The Best of James Herbert

The last book published before James Herbert’s death at age 69 was Ash. A few days ago, I finished that book – it was the only novel of his I had left to read so this feels like the end of an era. Over an illustrious career, he had many best sellers – not least of all what many consider his greatest work The Rats.  Unfortunately, I feel the book was a disappointment so here, I list my five favourite titles in no particular order.

Nobody True

So simple, yet so effective and you don’t really know what direction it is going in. Jim True has out of body experiences, he’s had them since he was a kid. He’s got so used to them that they are a part of his daily leisure experience. Except one day after a jaunt, he returns to see he has been murdered. Somebody has killed his body and mutilated it, which is quite rude under the circumstances. A disembodied spirit solving his own murder is not a new idea, but this is a new twist and an edge of the seat thriller. It’s one of my favourite Herbert’s and at the time of reading, didn’t expect it to be. Published in 2003, it is fairly typical of the experimentation that Herbert was going through in the late 90s and early 00s.


In some ways, this is similar to Nobody True. It’s relatively short and has a YA feel to it which, for a horror writer, is not as common as you might think. Fluke is a stray dog, but no ordinary dog. You see, he knows he was once human and in his new life, believes he was sent back for a specific reason. Convinced he was murdered and reincarnated as a dog to solve his murder and hoping for the opportunity to take his revenge, he is now a dog on a mission. It’s a bit of an adventure, written in a simple style for a broader audience than had been Herbert’s core readership at this point. It was also turned into a film in 1995 (see trailer). I haven’t seen it so can’t comment on its quality or otherwise.

The Secret of Crickley Hall

Good old-fashioned ghost story telling and another adapted for the screen. This  was on BBC in 2012 or 2013 and starred the wonderful Olivia Cooke (Bates Motel), Sarah Smart, Suranne Jones, Tom Ellis, Doug Henshall and Maisie Williams. A young couple, hurting from the loss of their child, move to a remote country home with their remaining children. Things go bump in the night and soon they realise their house is haunted by ghosts of children. The house was a sanctuary for children during the war and run by the cruel Augustus and his equally cruel sister Magda. Yet during those war years, one fateful night a flash flood tore through the village, killing hundreds. But what happened to the children, and can the couple discover what happened there or uncover the truth of their own son’s disappearance?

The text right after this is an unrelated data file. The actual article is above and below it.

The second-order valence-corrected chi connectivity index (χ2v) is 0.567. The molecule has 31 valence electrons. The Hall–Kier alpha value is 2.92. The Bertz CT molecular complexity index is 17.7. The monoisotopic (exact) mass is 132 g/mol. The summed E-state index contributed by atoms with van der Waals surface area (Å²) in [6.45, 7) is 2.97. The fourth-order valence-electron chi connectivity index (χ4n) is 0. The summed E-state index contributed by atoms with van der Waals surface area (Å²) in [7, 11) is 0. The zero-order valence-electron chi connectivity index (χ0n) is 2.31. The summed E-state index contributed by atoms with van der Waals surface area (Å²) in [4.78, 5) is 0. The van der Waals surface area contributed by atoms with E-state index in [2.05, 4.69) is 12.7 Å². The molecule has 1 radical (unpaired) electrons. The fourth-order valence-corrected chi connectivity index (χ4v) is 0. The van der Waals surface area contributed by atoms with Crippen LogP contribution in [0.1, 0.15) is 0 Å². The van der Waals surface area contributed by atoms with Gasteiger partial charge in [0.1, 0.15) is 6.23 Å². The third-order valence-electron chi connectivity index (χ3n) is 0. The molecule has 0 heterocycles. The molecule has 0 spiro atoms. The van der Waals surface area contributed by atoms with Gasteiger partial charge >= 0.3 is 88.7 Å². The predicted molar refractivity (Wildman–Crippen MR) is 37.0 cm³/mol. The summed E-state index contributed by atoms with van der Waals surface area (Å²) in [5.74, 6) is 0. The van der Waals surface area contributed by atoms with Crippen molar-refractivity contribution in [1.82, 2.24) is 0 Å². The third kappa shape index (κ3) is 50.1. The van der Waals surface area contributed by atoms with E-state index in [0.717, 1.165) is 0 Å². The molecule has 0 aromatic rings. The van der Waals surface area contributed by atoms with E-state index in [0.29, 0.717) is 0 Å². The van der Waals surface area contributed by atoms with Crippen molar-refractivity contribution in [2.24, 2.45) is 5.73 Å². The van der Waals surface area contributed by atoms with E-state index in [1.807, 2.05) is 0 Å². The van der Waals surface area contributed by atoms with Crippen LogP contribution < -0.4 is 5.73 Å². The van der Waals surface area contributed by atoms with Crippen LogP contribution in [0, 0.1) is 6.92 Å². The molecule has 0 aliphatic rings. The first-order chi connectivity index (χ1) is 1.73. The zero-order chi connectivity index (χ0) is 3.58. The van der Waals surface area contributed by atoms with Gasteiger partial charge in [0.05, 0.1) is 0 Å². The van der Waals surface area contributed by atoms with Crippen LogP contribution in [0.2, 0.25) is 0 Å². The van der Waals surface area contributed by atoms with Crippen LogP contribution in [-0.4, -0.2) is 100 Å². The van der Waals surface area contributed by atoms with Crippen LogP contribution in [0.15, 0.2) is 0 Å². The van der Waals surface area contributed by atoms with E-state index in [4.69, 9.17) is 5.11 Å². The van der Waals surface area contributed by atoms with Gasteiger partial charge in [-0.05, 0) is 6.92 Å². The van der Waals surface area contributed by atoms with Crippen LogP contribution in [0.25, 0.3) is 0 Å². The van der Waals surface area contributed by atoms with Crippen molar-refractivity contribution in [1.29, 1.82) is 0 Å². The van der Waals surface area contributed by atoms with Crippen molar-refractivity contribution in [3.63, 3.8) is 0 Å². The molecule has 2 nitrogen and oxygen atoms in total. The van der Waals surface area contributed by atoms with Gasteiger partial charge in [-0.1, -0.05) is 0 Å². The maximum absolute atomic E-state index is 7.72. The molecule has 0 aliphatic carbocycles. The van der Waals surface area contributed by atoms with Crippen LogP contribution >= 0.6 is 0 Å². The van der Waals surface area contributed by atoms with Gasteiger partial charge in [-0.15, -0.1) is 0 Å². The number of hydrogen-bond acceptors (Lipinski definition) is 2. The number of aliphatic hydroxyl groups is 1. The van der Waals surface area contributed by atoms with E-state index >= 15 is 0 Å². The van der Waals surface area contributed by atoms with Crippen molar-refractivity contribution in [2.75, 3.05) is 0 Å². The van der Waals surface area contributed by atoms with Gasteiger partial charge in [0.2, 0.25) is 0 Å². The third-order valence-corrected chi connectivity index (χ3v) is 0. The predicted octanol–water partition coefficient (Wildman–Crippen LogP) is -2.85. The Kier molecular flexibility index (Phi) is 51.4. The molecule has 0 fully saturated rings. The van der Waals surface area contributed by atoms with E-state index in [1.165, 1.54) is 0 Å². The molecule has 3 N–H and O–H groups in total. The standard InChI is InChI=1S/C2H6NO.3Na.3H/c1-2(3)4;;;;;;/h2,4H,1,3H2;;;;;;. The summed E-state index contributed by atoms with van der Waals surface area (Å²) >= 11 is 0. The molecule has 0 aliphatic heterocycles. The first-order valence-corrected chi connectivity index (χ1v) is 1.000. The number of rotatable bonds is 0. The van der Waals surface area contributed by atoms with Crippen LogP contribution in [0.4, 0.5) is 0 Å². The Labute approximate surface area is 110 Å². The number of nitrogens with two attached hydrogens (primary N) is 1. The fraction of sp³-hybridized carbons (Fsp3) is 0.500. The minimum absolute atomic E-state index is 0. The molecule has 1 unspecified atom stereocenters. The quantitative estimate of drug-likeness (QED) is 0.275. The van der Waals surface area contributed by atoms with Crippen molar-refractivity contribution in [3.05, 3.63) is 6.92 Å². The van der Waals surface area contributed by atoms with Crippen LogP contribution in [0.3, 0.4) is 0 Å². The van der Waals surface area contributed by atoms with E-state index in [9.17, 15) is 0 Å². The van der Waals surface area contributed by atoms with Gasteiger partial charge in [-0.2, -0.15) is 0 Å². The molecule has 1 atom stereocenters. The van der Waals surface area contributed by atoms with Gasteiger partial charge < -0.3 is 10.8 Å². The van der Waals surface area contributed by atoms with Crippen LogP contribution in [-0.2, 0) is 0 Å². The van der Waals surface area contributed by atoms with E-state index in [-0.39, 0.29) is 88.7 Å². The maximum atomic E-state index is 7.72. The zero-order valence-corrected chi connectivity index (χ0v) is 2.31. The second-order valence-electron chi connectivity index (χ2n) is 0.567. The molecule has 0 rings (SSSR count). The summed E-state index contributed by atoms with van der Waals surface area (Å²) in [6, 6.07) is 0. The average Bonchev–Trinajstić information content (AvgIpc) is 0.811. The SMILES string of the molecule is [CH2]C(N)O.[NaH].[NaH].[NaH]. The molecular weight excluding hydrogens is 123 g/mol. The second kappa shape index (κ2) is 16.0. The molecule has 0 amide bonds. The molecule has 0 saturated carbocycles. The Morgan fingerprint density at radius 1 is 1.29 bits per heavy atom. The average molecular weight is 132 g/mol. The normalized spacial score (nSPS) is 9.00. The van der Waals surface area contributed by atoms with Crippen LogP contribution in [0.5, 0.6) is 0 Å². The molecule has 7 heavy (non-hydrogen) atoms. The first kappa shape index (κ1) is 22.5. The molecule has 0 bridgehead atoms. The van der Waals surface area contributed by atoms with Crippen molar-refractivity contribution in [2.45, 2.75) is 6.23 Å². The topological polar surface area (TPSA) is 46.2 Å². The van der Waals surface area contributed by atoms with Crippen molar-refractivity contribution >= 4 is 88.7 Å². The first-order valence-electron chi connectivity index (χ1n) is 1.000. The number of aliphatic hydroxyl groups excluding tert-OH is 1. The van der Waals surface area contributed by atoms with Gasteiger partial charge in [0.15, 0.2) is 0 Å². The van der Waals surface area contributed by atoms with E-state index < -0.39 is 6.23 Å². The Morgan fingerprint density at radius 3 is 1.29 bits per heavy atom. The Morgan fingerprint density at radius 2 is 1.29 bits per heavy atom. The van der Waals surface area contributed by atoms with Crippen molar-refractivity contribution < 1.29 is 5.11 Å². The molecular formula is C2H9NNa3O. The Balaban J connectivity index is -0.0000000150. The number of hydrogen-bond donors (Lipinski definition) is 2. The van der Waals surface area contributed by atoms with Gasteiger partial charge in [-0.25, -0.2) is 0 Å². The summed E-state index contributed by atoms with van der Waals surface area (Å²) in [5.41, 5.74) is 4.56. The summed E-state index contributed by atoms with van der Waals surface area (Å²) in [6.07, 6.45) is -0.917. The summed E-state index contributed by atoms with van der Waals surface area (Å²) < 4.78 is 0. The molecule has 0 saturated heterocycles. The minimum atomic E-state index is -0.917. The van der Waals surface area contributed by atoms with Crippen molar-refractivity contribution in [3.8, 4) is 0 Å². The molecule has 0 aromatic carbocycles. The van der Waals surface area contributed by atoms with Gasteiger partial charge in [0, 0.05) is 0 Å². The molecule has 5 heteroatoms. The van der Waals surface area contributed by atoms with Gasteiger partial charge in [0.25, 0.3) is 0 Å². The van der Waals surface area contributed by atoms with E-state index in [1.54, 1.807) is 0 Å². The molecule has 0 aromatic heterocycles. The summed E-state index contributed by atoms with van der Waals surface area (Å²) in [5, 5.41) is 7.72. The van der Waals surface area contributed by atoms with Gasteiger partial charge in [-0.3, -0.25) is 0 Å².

This was also converted to celluloid and it starred Kate Beckinsale and Aidan Quinn. It’s the first book in a trilogy featuring paranormal researcher David Ash. Contacted by the nanny of an upper class family, he is asked to put her mind at rest about the haunting of the Edbrook household; she needs a sceptic and a researcher to explain how what is going on around her has perfectly rational explanations. The strange behaviour of the three children who are her wards are a distraction, but are the trio core to the events at Edbrook? One of the biggest twists you’ll ever see in a book, but no, I will not give it away for you here. Just read it; it’s quite short but the length feels right. This is easily the best of the David Ash trilogy.